As I mentioned, pacifists (and near-pacifists) are often put in the position of noting there are a few things we could have done differently in the years leading up to the latest inevitable breakout of hostilities. In the case of Libya, the list of things we could have done stretches back to before the Qadaffy years. But we don't need to look that far back to find a record of hideous, counter-productive screw-ups....
This is the only argument they have, which is why they can’t stop using it. It’s really the only thing the gets their approval ratings from the low 30s to the high 30s (that is, the approval ratings of Regent Cheney’s sock puppet the “Decider”). A certain number of Republican voters will salivate like Pavlov’s dogs when they hear this sort of thing, then eventually sink back into sullen contempt of what they have wrought.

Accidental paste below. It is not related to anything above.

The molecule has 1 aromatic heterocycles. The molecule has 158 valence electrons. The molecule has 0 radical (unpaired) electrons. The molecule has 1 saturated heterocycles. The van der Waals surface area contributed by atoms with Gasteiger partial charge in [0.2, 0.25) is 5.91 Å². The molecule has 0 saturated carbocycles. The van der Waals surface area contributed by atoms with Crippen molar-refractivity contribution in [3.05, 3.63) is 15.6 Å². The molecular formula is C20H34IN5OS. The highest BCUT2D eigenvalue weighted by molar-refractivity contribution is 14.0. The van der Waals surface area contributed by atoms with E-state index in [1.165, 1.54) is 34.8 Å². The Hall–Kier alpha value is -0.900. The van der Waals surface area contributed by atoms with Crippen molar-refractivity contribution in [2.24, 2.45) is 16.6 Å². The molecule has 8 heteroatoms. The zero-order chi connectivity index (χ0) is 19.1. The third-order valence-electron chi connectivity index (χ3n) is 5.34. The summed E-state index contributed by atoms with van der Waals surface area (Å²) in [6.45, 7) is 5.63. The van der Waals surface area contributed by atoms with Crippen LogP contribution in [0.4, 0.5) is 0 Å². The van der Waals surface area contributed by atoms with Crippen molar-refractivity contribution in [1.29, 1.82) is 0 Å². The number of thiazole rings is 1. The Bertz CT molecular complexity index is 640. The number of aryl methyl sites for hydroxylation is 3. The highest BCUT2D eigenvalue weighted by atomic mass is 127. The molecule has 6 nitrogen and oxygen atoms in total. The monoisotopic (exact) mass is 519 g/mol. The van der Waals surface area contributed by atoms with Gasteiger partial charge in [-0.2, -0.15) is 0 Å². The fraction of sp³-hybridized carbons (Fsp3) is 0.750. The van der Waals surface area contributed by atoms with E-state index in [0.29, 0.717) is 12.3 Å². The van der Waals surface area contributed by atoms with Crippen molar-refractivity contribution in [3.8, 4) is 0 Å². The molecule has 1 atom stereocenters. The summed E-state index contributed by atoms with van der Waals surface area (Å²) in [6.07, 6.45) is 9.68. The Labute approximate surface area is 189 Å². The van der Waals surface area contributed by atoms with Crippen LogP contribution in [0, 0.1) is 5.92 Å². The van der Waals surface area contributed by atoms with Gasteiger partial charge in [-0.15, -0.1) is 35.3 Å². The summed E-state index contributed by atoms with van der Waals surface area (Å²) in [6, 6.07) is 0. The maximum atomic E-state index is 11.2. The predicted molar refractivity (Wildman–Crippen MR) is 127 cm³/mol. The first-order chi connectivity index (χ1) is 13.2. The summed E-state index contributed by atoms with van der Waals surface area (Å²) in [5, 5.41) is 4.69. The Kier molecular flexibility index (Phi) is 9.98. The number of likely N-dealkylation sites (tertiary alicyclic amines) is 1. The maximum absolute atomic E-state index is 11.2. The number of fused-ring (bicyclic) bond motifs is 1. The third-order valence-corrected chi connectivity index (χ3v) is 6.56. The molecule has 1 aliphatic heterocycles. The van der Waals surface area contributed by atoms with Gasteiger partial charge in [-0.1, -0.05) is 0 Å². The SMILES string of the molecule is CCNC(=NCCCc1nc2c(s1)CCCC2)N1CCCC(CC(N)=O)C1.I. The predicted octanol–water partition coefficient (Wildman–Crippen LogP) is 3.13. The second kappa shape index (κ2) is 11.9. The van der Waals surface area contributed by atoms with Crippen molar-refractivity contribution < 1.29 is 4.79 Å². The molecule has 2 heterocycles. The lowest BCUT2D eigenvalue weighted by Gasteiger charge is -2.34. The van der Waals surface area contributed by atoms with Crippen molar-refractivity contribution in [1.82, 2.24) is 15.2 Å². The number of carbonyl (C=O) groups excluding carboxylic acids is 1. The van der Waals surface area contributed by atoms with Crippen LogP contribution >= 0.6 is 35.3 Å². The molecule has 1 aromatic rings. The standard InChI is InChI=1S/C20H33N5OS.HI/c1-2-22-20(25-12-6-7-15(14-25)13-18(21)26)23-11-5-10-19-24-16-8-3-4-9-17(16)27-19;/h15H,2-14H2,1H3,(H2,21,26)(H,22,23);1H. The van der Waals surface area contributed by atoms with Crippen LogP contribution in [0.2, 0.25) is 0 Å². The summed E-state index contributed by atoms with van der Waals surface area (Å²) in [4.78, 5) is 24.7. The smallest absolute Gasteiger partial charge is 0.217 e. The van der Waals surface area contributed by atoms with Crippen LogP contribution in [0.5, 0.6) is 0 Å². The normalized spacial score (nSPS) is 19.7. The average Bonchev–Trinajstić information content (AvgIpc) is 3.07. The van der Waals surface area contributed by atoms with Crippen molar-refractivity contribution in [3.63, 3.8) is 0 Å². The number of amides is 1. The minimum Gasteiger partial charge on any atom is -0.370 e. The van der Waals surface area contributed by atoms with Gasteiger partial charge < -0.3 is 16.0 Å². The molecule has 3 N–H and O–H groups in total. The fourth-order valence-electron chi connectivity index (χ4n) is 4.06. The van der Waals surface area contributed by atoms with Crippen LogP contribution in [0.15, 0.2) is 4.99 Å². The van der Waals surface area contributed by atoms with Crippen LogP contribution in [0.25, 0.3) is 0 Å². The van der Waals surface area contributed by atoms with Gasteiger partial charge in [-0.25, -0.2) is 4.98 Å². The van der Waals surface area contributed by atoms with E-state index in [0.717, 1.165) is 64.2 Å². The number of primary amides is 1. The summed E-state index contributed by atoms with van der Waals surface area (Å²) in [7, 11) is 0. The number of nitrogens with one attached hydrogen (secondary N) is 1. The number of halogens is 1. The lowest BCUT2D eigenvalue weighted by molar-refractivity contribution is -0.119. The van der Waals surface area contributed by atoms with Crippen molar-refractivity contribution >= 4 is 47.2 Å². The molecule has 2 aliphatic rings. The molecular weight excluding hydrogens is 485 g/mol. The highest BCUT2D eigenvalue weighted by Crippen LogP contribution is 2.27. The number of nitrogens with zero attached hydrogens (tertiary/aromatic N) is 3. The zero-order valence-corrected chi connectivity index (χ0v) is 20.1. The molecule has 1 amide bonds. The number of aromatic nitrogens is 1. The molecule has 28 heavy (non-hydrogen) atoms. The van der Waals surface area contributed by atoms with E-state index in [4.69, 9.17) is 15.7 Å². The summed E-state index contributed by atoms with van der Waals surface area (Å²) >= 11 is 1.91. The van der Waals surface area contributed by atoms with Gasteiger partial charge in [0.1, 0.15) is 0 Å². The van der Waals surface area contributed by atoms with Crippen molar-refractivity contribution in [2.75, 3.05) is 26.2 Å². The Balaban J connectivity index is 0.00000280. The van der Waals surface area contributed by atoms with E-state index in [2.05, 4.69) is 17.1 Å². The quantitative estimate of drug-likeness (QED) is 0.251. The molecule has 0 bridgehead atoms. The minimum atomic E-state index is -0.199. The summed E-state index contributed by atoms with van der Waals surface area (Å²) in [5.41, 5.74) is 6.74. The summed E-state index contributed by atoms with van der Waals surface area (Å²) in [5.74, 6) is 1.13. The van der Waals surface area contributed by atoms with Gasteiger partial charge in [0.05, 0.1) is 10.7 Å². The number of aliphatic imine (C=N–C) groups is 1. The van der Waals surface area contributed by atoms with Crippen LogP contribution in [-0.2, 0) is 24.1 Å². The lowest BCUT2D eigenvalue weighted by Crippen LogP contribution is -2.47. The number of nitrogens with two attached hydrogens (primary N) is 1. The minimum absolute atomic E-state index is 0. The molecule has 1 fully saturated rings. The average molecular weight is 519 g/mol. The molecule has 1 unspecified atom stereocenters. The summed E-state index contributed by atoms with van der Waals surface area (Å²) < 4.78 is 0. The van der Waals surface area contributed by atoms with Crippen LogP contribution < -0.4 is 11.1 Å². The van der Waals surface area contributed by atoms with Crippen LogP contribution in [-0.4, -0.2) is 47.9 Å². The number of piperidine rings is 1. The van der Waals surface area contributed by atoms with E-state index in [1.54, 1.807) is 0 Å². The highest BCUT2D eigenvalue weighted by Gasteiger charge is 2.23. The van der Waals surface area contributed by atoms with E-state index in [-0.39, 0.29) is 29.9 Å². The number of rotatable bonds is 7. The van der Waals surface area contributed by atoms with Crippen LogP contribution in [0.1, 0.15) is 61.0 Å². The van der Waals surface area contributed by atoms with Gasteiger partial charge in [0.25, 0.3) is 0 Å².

But more than anything, it’s a reminder about how spectacularly wrong Dick Cheney can be – on everything from whether it’s a good idea to let Nelson Mandela rot in jail, to whether the dissolution of the Soviet Union was some kind of trick, to whether or not Saddam had “in fact, reconstituted nuclear weapons,” to whether the Iraqi insurgency was in its “last throes” two years ago. So Dick seems to think that Al-Qaeda’s strategy is to trick us into leaving Iraq.
As anybody who knows anything about al-Qaeda can tell you, their fondest dream was that we would respond to 9-11 by invading an oil-rich Muslim country and getting bogged down there for years to come– a dream that came true, thanks to Uncle Dick. This has “validated” al-Qaeda’s rhetoric about how America is trying to re-colonize the Muslim world and exploit their resources.
You could easily lose count of the many ways Dick Cheney has weakened our national security. But maybe it’s worth a review, for the next time some GOP dead-ender repeats Fox News talking points to you about how it’s treason to do anything other than follow the Dear Leader unquestioningly: